Tuesday, October 21, 2008

Time Management Part II

I'm watching a recorded NC State video on entrepreneurship, by a guy named Doug Kaufman. He mentions that he used to work at Blackboard as the Director of Product Development. I'm interested to learn that he has a PhD in psychology, which makes sense given the social and individual dynamics of the services being offered in that market.

Kaufman also mentions that while at Blackboard, customers made him aware of various problems, one of which was that people had to continuously check back to see if their grades had been posted. His take on a solution was phone-based text messaging, which certainly could have some appeal to the masses of text-messaging teens.
The response by Blackboard developers to such requests in general, he indicates, was, "it isn't possible". This is the normal give-and-take. (between idealistic or ignorant product management and developers in a recalcitrant and reactionary development team?) I'm not so sure I'd want to have my school spamming me with text-messages when they cost me money, but certainly Blackboard had other options, and many more now, including email and ATOM/RSS feeds. The Blackboard issues I discussed in the earlier post are there by neglect. Blackboard doesn't "get it".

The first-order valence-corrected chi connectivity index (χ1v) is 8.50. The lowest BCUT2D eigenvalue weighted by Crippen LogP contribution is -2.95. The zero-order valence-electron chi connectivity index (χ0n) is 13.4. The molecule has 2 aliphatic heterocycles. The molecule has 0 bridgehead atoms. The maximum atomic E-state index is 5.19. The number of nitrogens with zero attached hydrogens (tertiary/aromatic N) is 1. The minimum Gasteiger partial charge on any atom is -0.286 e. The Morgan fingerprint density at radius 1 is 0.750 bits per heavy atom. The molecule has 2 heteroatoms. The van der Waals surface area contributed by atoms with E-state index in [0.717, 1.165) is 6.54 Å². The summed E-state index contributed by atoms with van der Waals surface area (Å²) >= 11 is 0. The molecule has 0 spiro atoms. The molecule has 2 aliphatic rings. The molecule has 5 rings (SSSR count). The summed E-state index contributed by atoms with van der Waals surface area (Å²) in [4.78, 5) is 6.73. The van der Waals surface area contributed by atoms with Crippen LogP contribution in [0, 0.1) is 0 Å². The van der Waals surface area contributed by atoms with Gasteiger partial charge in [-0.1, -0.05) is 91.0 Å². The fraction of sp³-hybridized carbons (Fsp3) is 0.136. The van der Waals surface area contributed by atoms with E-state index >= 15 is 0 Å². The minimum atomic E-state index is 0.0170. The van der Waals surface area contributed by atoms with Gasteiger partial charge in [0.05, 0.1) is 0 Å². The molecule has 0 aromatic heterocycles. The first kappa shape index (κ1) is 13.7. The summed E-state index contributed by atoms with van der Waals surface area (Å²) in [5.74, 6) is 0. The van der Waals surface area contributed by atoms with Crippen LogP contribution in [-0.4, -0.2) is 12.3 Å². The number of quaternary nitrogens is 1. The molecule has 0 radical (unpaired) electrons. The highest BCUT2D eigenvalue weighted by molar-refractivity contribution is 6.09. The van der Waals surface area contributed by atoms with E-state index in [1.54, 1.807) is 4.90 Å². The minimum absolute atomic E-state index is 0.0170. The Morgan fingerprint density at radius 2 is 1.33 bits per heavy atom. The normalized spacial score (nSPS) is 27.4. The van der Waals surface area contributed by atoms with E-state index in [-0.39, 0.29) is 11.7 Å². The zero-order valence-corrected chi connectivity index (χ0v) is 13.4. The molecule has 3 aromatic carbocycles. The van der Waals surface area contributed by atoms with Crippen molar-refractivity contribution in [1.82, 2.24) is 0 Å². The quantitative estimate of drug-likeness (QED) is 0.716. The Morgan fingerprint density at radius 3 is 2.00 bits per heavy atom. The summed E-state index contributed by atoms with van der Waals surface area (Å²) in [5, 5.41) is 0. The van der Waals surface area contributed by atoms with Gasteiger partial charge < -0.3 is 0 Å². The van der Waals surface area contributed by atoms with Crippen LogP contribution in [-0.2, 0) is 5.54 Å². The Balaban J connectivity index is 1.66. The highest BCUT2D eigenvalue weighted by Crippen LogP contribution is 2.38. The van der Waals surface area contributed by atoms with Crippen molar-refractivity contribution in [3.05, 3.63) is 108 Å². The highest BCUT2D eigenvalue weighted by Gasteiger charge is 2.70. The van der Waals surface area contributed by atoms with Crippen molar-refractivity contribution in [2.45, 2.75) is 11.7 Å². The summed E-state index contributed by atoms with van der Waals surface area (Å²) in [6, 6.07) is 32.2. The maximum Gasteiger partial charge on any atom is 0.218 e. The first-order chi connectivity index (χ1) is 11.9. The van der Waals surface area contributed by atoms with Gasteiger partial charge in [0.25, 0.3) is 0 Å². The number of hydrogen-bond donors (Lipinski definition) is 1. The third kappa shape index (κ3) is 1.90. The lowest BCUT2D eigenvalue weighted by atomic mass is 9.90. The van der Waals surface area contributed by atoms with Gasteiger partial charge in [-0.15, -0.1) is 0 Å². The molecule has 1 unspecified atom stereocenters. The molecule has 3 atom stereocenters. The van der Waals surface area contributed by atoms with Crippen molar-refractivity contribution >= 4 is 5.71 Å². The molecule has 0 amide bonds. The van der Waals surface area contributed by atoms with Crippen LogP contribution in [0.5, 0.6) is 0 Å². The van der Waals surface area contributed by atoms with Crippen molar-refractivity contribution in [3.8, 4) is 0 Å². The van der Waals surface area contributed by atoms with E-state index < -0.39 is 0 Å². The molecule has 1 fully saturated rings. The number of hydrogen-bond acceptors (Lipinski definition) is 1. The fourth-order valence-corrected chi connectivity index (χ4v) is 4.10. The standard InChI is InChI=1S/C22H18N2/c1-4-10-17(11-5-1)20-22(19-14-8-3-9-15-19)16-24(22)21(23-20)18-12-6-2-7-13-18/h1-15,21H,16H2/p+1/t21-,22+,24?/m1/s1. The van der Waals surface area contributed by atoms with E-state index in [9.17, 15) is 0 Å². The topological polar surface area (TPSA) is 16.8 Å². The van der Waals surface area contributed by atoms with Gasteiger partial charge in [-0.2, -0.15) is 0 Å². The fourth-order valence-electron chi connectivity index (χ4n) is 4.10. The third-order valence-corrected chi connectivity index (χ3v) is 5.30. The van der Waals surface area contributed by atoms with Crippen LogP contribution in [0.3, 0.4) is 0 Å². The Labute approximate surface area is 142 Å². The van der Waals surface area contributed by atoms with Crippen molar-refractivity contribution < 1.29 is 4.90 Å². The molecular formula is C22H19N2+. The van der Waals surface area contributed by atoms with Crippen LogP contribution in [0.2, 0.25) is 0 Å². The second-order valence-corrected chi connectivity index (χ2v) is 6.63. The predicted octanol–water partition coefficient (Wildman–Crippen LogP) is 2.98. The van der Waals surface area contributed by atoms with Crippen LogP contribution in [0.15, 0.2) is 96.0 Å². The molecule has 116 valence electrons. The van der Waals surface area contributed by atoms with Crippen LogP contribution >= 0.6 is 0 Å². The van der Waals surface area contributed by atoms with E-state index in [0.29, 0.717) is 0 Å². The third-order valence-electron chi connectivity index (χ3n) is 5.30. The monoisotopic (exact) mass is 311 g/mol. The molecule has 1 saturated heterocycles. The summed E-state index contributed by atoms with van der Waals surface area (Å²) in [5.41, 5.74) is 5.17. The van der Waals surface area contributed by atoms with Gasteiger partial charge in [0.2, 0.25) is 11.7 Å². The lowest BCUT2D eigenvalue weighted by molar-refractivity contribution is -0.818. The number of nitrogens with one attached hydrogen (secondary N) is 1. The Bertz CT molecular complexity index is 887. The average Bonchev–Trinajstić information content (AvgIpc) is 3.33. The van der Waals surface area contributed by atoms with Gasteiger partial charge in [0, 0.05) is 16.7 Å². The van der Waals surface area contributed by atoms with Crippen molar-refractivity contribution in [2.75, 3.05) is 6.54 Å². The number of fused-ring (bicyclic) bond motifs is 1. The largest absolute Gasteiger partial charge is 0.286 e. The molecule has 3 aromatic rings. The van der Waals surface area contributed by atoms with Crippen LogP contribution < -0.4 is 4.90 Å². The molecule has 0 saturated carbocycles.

So now he's talking about exploratory work and prioritizing, and the drop-dead requirement stated by clients to customize -- which then nobody used. In other words, they did big-up-front development instead of incremental refinment in an iterative feedback loop; Kaufman's thought is that they simply should have said "no", implicitly taking the boolean decision premise of big-up-front development. Yet he goes on to observe that you need to deliver something despite imperfections, because feedback and iteration with a real product is critical. Kaufman gets it.

But I'm an older student, and text-messaging isn't really my thing. For one thing, I just don't like paying a network company these one-off charges for services -- basic cell service is enough and I want my monthly cost to be the absolute minimum. Also, I like "audit-ability", or the ability to go back and store stuff for review later, and with regard to the phone services their whole point is to encapsulate your information in their device and to export it from their services costs money and effort. That, to me, is worse than having to go to a PC to access email or browser to communicate. I want to see generic hardware using an undifferentiated network, with the software providing the differentiation. I'd rather have my phone be mostly a Star-Trek communicator style device (instant talk to people I know) with some of the other core features of cell phones.